Pennsylvania schools becoming safer

HARRISBURG, (PRNewswire) – According to a report released today by the Pennsylvania Department of Education, schools and playgrounds
are becoming safer places for children to learn and grow. Besides improvements in safety, the 2004-05 School Safety Report, for
the second year in a row, shows a decrease in reported assaults on students, as well as a drop in fights, burglaries, bullying and use of

“While we are pleased that our schools are safer for the second consecutive year, we realize that we can never be too cautious when it
comes to our children,” said Education Secretary Dr. Gerald L. Zahorchak. “We will continue to make every effort to ensure that school environments remain safe for the students.”

The new School Safety Report, formerly the School Violence and Weapons Possession Report, includes additional data that was not historically
included in prior reports. Previous reports only included incidents required by state law under Act 26 of 1995. The new report also includes
incident summaries of student misconduct, fighting, and drug, alcohol and tobacco offenses, which were not covered under Act 26.

During the 2004-05 school year, public schools reported a total of 66,974 incidents, or 1,464 fewer incidents than were reported last year.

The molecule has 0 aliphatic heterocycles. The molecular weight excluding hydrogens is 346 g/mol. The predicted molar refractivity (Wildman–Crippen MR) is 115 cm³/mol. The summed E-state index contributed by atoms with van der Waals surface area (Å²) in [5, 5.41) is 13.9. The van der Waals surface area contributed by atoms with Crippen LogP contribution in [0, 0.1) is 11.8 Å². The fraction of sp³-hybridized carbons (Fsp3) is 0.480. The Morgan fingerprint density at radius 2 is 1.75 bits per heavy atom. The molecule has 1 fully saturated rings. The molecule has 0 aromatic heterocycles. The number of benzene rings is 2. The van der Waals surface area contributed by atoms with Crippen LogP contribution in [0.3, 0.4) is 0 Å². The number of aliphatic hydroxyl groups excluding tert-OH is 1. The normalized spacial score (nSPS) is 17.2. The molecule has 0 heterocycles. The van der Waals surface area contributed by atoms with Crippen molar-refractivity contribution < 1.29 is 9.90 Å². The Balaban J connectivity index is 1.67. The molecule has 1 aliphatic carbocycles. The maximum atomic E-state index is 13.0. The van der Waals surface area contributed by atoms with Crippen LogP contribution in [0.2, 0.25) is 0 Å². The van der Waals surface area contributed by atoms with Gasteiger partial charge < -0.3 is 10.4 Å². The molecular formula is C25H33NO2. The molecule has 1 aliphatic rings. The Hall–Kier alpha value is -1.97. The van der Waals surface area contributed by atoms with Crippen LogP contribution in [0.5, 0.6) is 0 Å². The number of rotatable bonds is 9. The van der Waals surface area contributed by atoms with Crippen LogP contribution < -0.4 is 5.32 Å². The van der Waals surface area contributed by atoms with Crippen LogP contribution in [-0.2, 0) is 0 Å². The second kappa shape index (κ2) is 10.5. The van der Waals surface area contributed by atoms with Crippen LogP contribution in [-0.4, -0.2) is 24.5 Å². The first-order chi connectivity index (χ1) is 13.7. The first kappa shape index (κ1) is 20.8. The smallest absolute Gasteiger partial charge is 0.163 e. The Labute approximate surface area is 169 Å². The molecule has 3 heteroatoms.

Additionally, 36,804 incidents of Act 26 violence and weapons possession were reported, which marks 3,634 fewer incidents from 2003-04.
The majority of Pennsylvania’s students attend schools that are safe. Less than 3 percent of students, statewide, were involved in incidents
reported to the Department of Education.

“These figures show a 4 percent decrease in the number of reported incidents, which can be attributed to the heightened efforts and focus of
our local school communities,” Secretary Zahorchak added. “We are pleased with this news, yet we can do much better, and we will continue to stress the importance of safety to our school administrators, teachers, faculty and students.”

School administrators are responsible for reporting incidents of violence and weapons possessions to the department. School district
superintendents, charter school administrators, and area vocational-technical schools and Intermediate Units’ executive directors
are charged with certifying the accuracy of the data.

The School Safety Report is a summary of data reported by the state’s 501 school districts, 29 IUs, 78 AVTs, and 109 charter schools. The report covers reported incidents that occurred in the state’s public schools between July 1, 2004, and June 30, 2005. The 2004-05 School Safety Report also includes the 2005-06 Persistently Dangerous Schools list, which is based upon these schools’ number of reported instances in either of the last two years.

For the complete School Safety Report, visit For information about the state Department of Education, visit

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